African stock markets continued their downward trend in August as eight of the eleven main markets fell further into the red. Leading the trend was Nigeria’s NSE All Share which dropped 10.2%, followed by Egypt’s EGX 30 which shed 8.54% during the month. Kenya followed closely, losing 6.87%, with the Zambia All Share down 6.62%. Other markets in the red included the Mauritian SEMDEX (-4.11%), Namibia’s All Share (-2.8%), Ghana’s Composite (-2.15%) and the Zimbabwe Industrials (-1.93%).
The month’s top performer was Morocco with the CFG 25 gaining 2.61%. Tunisia’s TUNINDEX returned 2.08% with Botswana’s Gaborone Index managing 1.5%.
Global debt concerns continue to drive world markets and sub-Saharan markets experienced hefty losses as trading volumes declined in August, with outflows prompted by global safe-haven concerns.
Investors also continued to favour fixed income over equities due to attractive yields.
On a year-to-date basis Nigeria and Kenya have declined by a respective 14.36% and 22.92%.
Kenya’s woes deepened in August as inflation climbed to 16.67%, mostly driven by high food prices according to the Kenyan Central Bank. The shilling lost value in trading as the Monetary Policy Committee reversed its 175-basis-point increase after just two weeks. The interbank lending rate reached 31.4%, 25.15% higher than the 6.25% prior to the policy hike, according to Reuters, but has since subsided.
As returns on Kenyan bonds rose into double-digit figures through August due to the declining macro situation, investors reduced their equity exposure. With elections in 2012 and the current humanitarian and agricultural crisis in the northern territories of Kenya, investors have plenty of reasons to look elsewhere in 2011.
Nigeria’s inflation outlook appears fragile as the new minimum wage policy and deregulation of the petroleum products policies take effect. The minimum wage was revised by 100% to 18,000 Naira ($114) in August. As inflation is expected to rise, the policy rate was lifted in late July by 75 basis points to 8.75% with further hikes on the cards.
As Nigerian interest rates have risen by 225 basis points on a year-to-date basis, the trend towards greater holdings in debt instruments explains part of the outflow from equities. Thee-year sovereign bonds inched upwards in August trading while expectations see a continued rise in the coming weeks.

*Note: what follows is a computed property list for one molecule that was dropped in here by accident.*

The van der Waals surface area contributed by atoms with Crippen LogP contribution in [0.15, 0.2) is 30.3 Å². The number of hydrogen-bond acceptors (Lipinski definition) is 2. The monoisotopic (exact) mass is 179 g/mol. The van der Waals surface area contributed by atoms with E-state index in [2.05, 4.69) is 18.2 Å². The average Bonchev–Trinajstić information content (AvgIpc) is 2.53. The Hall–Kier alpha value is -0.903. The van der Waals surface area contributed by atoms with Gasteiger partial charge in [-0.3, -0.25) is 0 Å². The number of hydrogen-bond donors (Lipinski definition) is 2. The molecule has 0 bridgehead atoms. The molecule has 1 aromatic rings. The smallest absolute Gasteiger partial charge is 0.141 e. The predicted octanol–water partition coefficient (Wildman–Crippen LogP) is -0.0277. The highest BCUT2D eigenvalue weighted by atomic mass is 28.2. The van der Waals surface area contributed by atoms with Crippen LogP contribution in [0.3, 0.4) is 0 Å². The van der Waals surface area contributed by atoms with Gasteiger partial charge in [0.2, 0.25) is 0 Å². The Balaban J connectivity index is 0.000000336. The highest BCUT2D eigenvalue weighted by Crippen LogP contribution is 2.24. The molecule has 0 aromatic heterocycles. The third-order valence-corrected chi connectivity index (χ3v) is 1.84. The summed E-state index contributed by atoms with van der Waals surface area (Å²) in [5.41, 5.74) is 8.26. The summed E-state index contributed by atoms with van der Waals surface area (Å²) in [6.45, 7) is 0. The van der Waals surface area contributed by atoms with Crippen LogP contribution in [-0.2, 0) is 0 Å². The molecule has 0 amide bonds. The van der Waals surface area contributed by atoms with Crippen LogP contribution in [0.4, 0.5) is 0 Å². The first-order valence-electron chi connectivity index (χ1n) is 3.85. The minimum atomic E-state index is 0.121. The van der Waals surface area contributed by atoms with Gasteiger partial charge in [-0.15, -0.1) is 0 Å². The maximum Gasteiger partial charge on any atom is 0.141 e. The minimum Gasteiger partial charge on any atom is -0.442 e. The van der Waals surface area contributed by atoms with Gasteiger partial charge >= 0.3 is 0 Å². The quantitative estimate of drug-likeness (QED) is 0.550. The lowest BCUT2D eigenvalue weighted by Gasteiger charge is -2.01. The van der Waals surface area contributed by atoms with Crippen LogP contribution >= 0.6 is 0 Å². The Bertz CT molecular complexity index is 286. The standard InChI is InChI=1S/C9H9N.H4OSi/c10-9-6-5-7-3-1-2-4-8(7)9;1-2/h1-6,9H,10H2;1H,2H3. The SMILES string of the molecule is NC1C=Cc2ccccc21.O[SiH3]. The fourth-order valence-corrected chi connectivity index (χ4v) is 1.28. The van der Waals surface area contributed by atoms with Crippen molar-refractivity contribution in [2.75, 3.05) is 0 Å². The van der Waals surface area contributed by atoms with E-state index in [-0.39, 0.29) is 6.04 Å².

Banks accounted for the largest losses in August as the Asset Management Corporation of Nigeria (AMCON) nationalised Mainstreet, Keystone and Enterprise banks. Many saw the action as a positive move to restore stability in the Nigerian financial markets.
Egypt suffered significant losses throughout August as several factors impacted on the market. Most notable were the political tensions bent by delayed political reform, which haves raised the country’s risk profile. Private-sector results were restrained on the back of heightened wage demands, while new tax legislation has placed extra pressure on corporate profits.
Tunisia’s stock market (BVMT) posted gains for the third month running as the construction and industrial sectors drive growth. The gains are also coming at a time when tensions in Libya are seen to be subsiding. Banks have been the biggest losers, falling approximately 20% year to date. Investors have viewed banks as risky due to loans made to figures of the previous regime not being repaid.
The BVMT publicised its new five-point development strategy with a completion date in 2013. The strategy includes improving investor awareness, human resource development, deepening the market through enhancing listing eligibility, enhancing bond market efficiency and importantly, the introduction of a new electronic trading platform.
Zimbabwe’s ZSE is currently undergoing a modernisation drive and will be implementing a number of changes in the coming months. According to the ZSE, the bourse is aiming to set up electronic trading by late 2011 and is likely to include a Central Securities Depository and shareholding platform.
The modernisation project includes the establishment of other financial markets, such as derivatives and commodities exchanges. Legislative changes are in motion to set up a new financial services regulator, while plans to demutualise the exchange by 2013 are under way.
Morocco’s CSE is taking steps to ramp up listings and growth of small and medium-sized enterprises (SMEs). The bourse is offering grants of D500.000 ($63,740) to SMEs that generate funds through an IPO between July 2011 and December 2012.
Although the 2.5% to 5% cost of an IPO on the CSE has been criticised for detracting from the number of potential listings, the first listing to receive a grant, by engineering and construction company STROC Industrie, achieved large success in sourcing funds.
Tanzania’s DSE expects a boost as it prepares for a further three listings in 2011. The first is an IPO by airline company Precision Air in September while two London-based resource companies are expected to cross-list in the coming months.
Current restrictions on foreign ownership in Tanzania are being phased out to come in line with the East Africa Common Monetary Union. At present there is a 60% limit on foreign equity ownership while sovereign debt is prohibited from foreign purchase.
Rwanda’s bourse adopted a new T+2 settlement cycle in early August, made available by the implementation of the Rwanda Integrated Payment and Processing System. This replaces the T+5 (equity) and T+3 (bonds) settlement cycle while the exchange has further plans to convert to an electronic trading platform by June 2012 to improve competitiveness. Copyright. HedgeNews Africa – September 2011
|Country||Local Index||Local Index return (Aug)||Local Index (YTD)|
|Ghana||GSE Composite Index||-2.15%||17.99%|
|Namibia||Local Companies Index||-2.80%||5.87%|